Strategies and Frameworks for Institutional Repositories and the New Support Infrastructure for Scholarly Communications

This article by Tyler O. Walters of Georgia Institute of Technology appears in the October D-Lib Magazine (http://www.dlib.org/). I wanted to share it with our faculty and staff because it discusses an important shift in scholarly communication. Scholarly dialogue no longer takes place only in formal publications; the academy is beginning to recognize that important communication also occurs in informal ways. We are poised to be able to harness that intellectual capital and manage it ourselves in ways that adds to its legitimacy. The time has finally come when the balance of power is tipping away from publishers and towards owners of intellectual property. For those of us in small academic institutions, this represents a very positive trend that will eventually allow us to be able to provide our communities with access to information that was previously only available to the elite.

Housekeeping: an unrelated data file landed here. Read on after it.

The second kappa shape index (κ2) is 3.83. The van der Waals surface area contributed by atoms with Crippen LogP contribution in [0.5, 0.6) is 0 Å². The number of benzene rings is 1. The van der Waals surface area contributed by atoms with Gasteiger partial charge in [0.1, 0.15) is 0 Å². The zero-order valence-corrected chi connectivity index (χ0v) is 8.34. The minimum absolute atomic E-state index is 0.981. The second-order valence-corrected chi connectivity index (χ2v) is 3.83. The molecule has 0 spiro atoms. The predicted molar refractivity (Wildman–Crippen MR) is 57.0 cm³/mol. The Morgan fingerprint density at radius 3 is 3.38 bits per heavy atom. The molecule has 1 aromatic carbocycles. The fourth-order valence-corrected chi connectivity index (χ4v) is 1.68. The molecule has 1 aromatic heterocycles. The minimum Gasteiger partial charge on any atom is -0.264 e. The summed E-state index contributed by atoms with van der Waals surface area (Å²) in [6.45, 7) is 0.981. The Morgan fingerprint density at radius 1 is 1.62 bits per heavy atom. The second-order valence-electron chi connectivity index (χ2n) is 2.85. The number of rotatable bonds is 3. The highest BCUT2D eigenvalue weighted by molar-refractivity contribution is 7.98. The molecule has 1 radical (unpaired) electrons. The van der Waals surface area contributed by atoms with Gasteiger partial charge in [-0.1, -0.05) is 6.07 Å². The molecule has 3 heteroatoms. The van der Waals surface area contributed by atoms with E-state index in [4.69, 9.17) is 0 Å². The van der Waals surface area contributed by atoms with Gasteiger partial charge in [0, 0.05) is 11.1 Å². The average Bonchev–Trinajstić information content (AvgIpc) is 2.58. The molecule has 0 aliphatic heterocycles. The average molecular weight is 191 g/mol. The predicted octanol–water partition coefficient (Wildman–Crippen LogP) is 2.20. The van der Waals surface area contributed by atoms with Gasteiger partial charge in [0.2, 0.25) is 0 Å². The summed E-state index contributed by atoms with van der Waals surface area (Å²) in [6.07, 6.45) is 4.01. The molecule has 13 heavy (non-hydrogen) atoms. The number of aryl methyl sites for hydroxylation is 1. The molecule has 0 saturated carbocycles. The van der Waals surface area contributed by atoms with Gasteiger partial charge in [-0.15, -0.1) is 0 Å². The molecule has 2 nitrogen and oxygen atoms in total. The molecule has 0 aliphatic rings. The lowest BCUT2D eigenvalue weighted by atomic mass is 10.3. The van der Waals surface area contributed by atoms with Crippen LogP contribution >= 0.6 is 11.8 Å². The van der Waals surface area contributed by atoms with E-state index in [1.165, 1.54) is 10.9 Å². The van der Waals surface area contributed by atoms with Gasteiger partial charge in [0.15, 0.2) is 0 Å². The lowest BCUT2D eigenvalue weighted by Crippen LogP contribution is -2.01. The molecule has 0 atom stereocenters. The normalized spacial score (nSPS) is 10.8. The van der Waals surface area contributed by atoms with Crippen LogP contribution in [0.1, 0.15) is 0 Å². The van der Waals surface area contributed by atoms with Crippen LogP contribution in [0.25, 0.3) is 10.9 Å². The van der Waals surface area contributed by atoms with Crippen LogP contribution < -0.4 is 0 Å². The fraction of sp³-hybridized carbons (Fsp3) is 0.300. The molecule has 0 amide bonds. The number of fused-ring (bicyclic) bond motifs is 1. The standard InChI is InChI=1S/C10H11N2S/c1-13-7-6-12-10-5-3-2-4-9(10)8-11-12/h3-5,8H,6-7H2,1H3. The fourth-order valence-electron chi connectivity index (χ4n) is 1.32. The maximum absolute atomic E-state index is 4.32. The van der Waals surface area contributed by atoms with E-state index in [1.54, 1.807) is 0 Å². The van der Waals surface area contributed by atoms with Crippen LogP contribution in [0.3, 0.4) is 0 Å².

Strategies and Frameworks for Institutional Repositories and the New Support Infrastructure for Scholarly Communications
The definition identifies two broad categories of scholarly communication, formal and informal. Historically, librarians have been most concerned with the formal (i.e., journals, technical papers, conference proceedings, white papers, research reports). However, a growing body of informal modes, such as blogs, wikis, listservs, and other social software content, are being utilized by scholars and their students. Increasingly, new knowledge is exchanged through both formal and informal means.

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One Response

  1. Good site!!!

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